Again the malware sample came to me via spam camp, and caught in corporate network’s honeypot.
If you want sample: Comment and request it 😉
This time, the camp’s spread was not so wide.
In this post in detail:
- Recognition of the Fynloski dropper
- ..recognizing the type of protection of the dropper
- ..some details on the dropper’s encryption scheme
- Dumping the main malware process using OllyDbg (PWS in .NET)
- ..analysing the stealer.. Decompilation via ILSpy
- ..analysis of the operator’s credential encryption scheme with OllyDbg
- ..pwning the operator’s credentials revealing victim’s logs and not only..
..Let’s go.. 🙂
Everything begins with an .exe file with Adobe’s Acrobat icon. This PE is an obfuscated/encrypted .NET Application:
Here is an indicator that there is something encrypted inside this PE in the resource section (probably another PE) of size 414kb tip: no it’s not simple XOR even if it looks like it in first sight 😀
Let’s take a look in Fynloski’s strings and VT detection rate:
There’s a Path E:NEW_NETNonRecNonRecbinReleaseCryptoObfuscator_OutputTakeIt.pdb screaming out “am a CryptoObfuscator dropper for .NET”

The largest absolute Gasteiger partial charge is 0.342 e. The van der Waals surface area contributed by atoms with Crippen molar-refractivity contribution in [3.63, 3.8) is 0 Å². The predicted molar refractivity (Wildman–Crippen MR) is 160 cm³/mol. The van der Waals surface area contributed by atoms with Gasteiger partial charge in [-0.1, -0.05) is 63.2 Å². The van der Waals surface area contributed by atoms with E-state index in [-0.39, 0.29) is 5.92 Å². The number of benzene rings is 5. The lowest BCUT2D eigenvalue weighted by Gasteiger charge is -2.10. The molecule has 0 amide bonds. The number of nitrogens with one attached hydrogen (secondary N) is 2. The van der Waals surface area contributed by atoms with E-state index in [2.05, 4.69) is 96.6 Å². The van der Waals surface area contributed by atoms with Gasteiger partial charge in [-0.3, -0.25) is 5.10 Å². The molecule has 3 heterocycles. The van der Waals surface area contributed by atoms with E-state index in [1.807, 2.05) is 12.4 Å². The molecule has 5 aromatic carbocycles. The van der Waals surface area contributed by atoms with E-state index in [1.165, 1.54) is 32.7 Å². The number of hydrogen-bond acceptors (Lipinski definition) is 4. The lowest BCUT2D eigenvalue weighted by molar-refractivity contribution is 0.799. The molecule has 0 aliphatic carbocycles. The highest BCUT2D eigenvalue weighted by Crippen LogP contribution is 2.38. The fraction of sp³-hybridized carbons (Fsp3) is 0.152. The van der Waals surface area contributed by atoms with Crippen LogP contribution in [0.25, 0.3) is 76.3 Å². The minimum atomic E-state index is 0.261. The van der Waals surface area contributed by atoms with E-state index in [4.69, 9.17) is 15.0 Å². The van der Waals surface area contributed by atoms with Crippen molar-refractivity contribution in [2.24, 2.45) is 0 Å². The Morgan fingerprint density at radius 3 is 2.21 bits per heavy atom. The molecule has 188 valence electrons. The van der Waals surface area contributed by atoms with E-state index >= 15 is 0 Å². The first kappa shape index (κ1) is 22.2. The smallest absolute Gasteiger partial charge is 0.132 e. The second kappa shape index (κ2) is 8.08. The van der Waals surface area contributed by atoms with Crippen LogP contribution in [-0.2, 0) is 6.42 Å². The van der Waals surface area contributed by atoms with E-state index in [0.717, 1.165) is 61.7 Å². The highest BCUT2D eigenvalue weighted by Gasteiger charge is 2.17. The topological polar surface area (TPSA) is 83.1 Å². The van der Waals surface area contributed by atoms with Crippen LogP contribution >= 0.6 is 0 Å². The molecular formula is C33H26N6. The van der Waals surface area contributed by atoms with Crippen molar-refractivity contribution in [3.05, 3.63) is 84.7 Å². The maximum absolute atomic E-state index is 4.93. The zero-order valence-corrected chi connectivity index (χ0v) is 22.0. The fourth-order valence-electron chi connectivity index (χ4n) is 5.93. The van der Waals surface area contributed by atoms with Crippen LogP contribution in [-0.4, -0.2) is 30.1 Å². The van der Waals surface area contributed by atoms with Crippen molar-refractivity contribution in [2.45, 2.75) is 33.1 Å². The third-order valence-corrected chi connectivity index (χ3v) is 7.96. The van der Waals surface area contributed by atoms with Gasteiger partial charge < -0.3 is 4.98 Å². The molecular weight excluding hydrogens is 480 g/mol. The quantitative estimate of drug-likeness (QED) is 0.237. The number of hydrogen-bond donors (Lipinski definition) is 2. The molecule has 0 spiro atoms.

Trying to decompile it with ILSpy, it’s obvious that the dropper is obfuscated..
..so let’s go a bit deeper.. using olly there are a lot of IsDebuggerPresent calls but it doesn’t have effect on debugger detection. What produces a crash, is an exception of E06D7363 if we don’t press Shift-F9 in order to pass the exception to the app instead of olly..
This is the crash
When Shift-F9 is pressed, everything is ok continuing execution, and in no time, we recognize that it loads another PE in the same process name. It’s the RunPE method once again, and we can see it also by comparing strings on memory and on disk via Process Explorer
Obviously it’s a decryption/decompression of the big resource inside the file, that contained finally the malicious PE.
..For those who wanna do the extra mile..: 😀 After long long time tracing in OllyDbg with hatefull .NET code, and dozens of memory breakpoints, I found out that the exact point of decryption, happens in the following code inside the native .NET module (System_ni). Here this code decrypts the new PE byte-by-byte (after tha call on 7A516B2A, AL has bytes of the new PE):
CPU Disasm Address Hex dump Command Comments 7A516B22 8B4E 0C MOV ECX,DWORD PTR DS:[ESI+0C] 7A516B25 8B56 08 MOV EDX,DWORD PTR DS:[ESI+8] 7A516B28 3909 CMP DWORD PTR DS:[ECX],ECX 7A516B2A E8 E1F8FFFF CALL 7A516410 ; decrypt next char in AL? 7A516B2F 8BD0 MOV EDX,EAX 7A516B31 85D2 TEST EDX,EDX 7A516B33 7D 07 JGE SHORT 7A516B3C 7A516B35 33C0 XOR EAX,EAX 7A516B37 E9 CF010000 JMP 7A516D0B 7A516B3C 81FA 00010000 CMP EDX,100 7A516B42 7D 18 JGE SHORT 7A516B5C 7A516B44 8B4E 04 MOV ECX,DWORD PTR DS:[ESI+4] 7A516B47 81E2 FF000000 AND EDX,000000FF 7A516B4D 3909 CMP DWORD PTR DS:[ECX],ECX 7A516B4F E8 CC0A0000 CALL 7A517620 ; memcpy one-by-one the decrypted chars 7A516B54 83C3 FF ADD EBX,-1 7A516B57 E9 9E010000 JMP 7A516CFA 7A516B5C 81FA 00010000 CMP EDX,100 7A516B62 75 17 JNE SHORT 7A516B7B 7A516B64 8B0424 MOV EAX,DWORD PTR SS:[ESP] 7A516B67 C600 01 MOV BYTE PTR DS:[EAX],1
Dumping the main malware process using OllyDbg